Mayock analyzes QBs with first-round talent

Jake Locker (K Grinolds/Dawgman.com)

NFL Network's Mike Mayock gave his opinion of the top quarterbacks in the draft after their NFL Scouting Combine performances and before their pro days. He assesses their strengths and weaknesses and references the past as a guide.

Normally, this is the time of year referred to by some in the NFL as "business season," the time when free agents get paid. For now, their payday is on hold while the league and NFL Players Association try to work out a new collective bargaining agreement.

For rookies, it is the season of flaws, as NFL coaches and scouts travel the country assessing the physical skills of potential draft picks at their pro days. How bad is that quarterback's hitch? Can that one throw on the run? How is his footwork on five-step drops?

NFL Network's Mike Mayock isn't about to change his opinions on the top quarterbacks based off of a couple dozen throws made at the NFL Scouting Combine less than 10 days ago, but after watching them perform (all but Blaine Gabbert threw the ball there), he does have some opinions where some quarterbacks are weak and others are strong.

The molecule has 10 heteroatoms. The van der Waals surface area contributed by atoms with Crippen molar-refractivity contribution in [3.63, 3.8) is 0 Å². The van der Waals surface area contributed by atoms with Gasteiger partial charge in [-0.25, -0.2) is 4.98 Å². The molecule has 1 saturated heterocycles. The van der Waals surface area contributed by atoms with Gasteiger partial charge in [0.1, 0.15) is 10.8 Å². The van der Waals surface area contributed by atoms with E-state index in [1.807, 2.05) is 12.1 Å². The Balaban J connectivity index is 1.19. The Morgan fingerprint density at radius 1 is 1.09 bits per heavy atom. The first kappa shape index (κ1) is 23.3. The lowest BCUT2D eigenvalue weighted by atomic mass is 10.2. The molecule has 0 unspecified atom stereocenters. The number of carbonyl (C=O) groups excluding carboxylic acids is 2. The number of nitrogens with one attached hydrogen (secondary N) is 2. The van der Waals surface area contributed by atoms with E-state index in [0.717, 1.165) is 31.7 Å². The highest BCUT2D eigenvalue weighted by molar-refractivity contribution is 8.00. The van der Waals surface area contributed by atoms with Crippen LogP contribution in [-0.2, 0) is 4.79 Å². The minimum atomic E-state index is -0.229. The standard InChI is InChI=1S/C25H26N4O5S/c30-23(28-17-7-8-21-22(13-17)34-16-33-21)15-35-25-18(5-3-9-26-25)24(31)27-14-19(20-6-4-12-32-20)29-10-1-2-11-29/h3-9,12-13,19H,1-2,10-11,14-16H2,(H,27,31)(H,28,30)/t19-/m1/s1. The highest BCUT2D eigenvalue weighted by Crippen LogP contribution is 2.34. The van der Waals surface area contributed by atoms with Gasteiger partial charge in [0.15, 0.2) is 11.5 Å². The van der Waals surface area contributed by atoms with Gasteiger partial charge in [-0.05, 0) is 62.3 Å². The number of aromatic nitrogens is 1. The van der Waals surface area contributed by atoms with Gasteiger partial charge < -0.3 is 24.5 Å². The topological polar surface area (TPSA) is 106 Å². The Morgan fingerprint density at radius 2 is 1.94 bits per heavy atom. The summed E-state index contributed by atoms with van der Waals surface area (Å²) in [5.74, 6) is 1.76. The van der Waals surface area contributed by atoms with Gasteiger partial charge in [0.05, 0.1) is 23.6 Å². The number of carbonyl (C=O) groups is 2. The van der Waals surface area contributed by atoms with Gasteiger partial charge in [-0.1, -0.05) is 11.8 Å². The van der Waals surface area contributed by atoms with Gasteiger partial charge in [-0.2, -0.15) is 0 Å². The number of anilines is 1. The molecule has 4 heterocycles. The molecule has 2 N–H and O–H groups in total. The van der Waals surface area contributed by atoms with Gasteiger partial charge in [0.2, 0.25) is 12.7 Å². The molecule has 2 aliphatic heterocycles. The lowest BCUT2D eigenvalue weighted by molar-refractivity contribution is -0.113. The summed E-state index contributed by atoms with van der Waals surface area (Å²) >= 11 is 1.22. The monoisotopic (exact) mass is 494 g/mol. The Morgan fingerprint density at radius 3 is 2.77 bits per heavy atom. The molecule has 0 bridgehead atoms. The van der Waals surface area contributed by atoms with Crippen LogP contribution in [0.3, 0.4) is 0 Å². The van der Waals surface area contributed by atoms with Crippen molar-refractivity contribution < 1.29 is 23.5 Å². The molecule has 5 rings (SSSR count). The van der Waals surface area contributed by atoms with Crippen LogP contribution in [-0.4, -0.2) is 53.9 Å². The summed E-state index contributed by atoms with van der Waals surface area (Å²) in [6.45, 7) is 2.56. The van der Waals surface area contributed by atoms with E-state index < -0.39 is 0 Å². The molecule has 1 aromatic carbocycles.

Mayock still believes in letting quarterbacks' in-game performances do the loudest talking, but when it comes to the quarterback position, it's also important to see them perform in person.

"I gotta see a quarterback live. I've got to see the ball come out of his hands," Mayock said.

Cam Newton had a rough Combine throwing the ball, but Mayock appreciated the fact that one of the top quarterbacks was even throwing in Indianapolis. Newton will get a chance to redeem himself with familiar receivers during Auburn's pro day Tuesday.

"He's got a big arm, better mechanics than Vince Young or Tim Tebow or any other of those big guys. I still have the same questions I had coming in on Cam Newton and for the next two months I'm going to try to answer," Mayock said.

"The two issues I've had are: A) He's coming out of a pass offense where it's fairly simple, not a lot of reads. He didn't have a lot of patience in the pocket, and I'm not hitting him on any of those things because that's what he did to win a National Championship. That's what he was supposed to do, but it's going to have to translate differently at the next level. And then secondly you've got to figure the kid out. That's the most important thing to me at the quarterback position.

While Newton is one of the most physically gifted at the quarterback position, most analysts consider Missouri's Gabbert the most polished and ready for the NFL, despite the fact that he, too, came from a spread offense in college where few of his snaps came from under center.

"He's got a little bit of a bigger transition than (Sam) Bradford, (Matt) Ryan. It's more similar to (Joe) Flacco, the transition that he's got to make, because he's a spread quarterback that never gets under. … This kid is never under center," Mayock said. "Fifty percent of his throws are catch, rock and throw, where there's no footwork whatsoever. And the other 5o percent are three steps with a hitch, which means he's never done a five-step drop in his life, except what he's working on now.